The second biggest meeting of Donald Trump’s year has arrived, and no one is more excited than Kim Jong-un. The North Korean Dictator has been waiting anxiously for two weeks to hear the sordid details of Trump’s recent White House tête-a-tête — or more precisely derriere-a-derriere — with reigning queen of American trash television, Kim Kardashian.
Two weeks ago, wiggling her assets like Samantha Stevens used to twinkle her nose; Kardashian had The Donald momentarily forgetting his racist tendencies. Before Kardashian’s gluteus enormous stopped jiggling, Caesar Maximus pardoned a grandmother who had been serving life in prison for a first drug offense. In the stroke of a pen, Trump accomplished prison reform in America by setting one person free.
Alice Johnson, a 63-year-old African-American grandmother was serving life in prison without the possibility of parole for a conviction on drug trafficking and money laundering charges twenty years ago. Following Johnson’s release, Kardashian has been the target of ridicule for her role in the woman’s pardon.
While the release of any person from America’s farcical judicial system and overcrowded prisons is cause for celebration, there is a disturbing element to this event. While Johnson is free today because of Kardashian’s appeal to Trump, thousands of other prisoners of every race — mothers, fathers, sons, daughters, and loved ones among them — remain behind bars in the United States. They are the legions of unrepresented, unfairly tried, convicted, and imprisoned who do not have either the money, or a celebrity, to petition for a pardon or appeal.
In Trumplandia, the rule of law and procedure have once again taken the back seat to glitz and glamor of a quick photo op. What could be better for Trump’s ego and ratings than having two clueless reality television stars cheek to cheek in the oval office for a cause like an imprisoned grandmother?
The problem with reality is that we have learned, as a nation, over the past two years how much disdain Trump has for strong competent women; racial minorities; and members of the lower classes of society. By engaging Trump for her personal cause, Kardashian is merely empowering his misogynistic racial tendencies. That Trump cannot take any woman without a sex tape as a valuable and capable person is clear from his vendetta against Hillary Clinton; his scorn toward the leader of the free world, Angela Merkel; and numerous other attacks on women of power, intelligence, and accomplishment.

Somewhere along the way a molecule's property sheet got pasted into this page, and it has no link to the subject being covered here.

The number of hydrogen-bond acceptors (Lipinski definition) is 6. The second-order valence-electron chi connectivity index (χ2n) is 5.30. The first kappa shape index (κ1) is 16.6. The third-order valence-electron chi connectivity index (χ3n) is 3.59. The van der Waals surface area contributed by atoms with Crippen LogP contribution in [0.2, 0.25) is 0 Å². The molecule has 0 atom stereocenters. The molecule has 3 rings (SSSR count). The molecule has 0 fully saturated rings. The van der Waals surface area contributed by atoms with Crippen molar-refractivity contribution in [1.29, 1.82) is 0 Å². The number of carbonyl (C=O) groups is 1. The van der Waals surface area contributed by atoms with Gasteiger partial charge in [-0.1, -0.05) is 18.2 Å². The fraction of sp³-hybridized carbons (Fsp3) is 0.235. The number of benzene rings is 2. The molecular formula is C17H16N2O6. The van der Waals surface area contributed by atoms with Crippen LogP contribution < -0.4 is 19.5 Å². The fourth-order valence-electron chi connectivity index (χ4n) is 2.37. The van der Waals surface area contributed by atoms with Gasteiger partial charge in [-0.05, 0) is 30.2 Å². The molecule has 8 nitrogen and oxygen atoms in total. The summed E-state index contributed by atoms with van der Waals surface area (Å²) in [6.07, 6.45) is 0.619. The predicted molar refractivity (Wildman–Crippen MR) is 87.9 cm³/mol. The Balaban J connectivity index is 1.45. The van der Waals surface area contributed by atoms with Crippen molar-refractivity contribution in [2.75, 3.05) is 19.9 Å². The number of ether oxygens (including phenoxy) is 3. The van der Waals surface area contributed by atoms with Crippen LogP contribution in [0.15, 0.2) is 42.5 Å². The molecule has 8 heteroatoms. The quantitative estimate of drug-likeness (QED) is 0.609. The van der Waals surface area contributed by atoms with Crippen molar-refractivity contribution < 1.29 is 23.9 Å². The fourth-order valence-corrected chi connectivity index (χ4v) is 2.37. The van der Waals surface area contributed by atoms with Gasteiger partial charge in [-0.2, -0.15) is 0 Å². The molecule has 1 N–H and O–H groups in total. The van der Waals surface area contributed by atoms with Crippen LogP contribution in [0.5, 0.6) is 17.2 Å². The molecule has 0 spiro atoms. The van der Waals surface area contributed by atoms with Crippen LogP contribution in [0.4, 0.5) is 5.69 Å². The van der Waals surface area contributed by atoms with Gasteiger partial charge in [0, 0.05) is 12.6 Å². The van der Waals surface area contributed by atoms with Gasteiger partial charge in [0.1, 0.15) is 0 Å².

Prancing into the Oval Office to beg a favor from Uncle Donnie, Kardashian further emboldens Trump, his hyper-inflated ego, and in the absence of Melania, his tiny-handed libido, too. In a regime where sex sells, we are establishing and advancing a dangerous precedent in America — to the detriment to more than 2 million prisoners who have no opportunity for justice. One only need look at how quickly the flame of prison reform died to realize that both Kardashian and Trump lack a greater capacity to comprehend and address millions of injustices. Alice Johnson’s pardon does not alone solve America’s criminal justice problems.
Following the G7 Summit in Charlevoix, Quebec this week, one of Angela Merkel’s personal assistants snapped a photo of Trump facing America’s former allies. In the middle of the picture, Angela Merkel represents a powerful woman, a leader among men and women, staring down an insecure and impetuous (at 70-plus his routine is a bit dated) Donald Trump. Only a week earlier, Trump was frolicking for cameras with Kardashian.
It is clear that neither Trump’s views, nor those who grovel to his ego, are doing anything to enhance America’s standing — domestically or internationally. Trump has already bragged about his list of future pardons for people like Martha Stewart, disgraced governor Rod Blagojevich, and, of course, Trump himself. Unfortunately, following the G7 and Singapore Summits, the only pardon necessary is the one the United States owes to the world.
“Pardon us, for the orange clown…”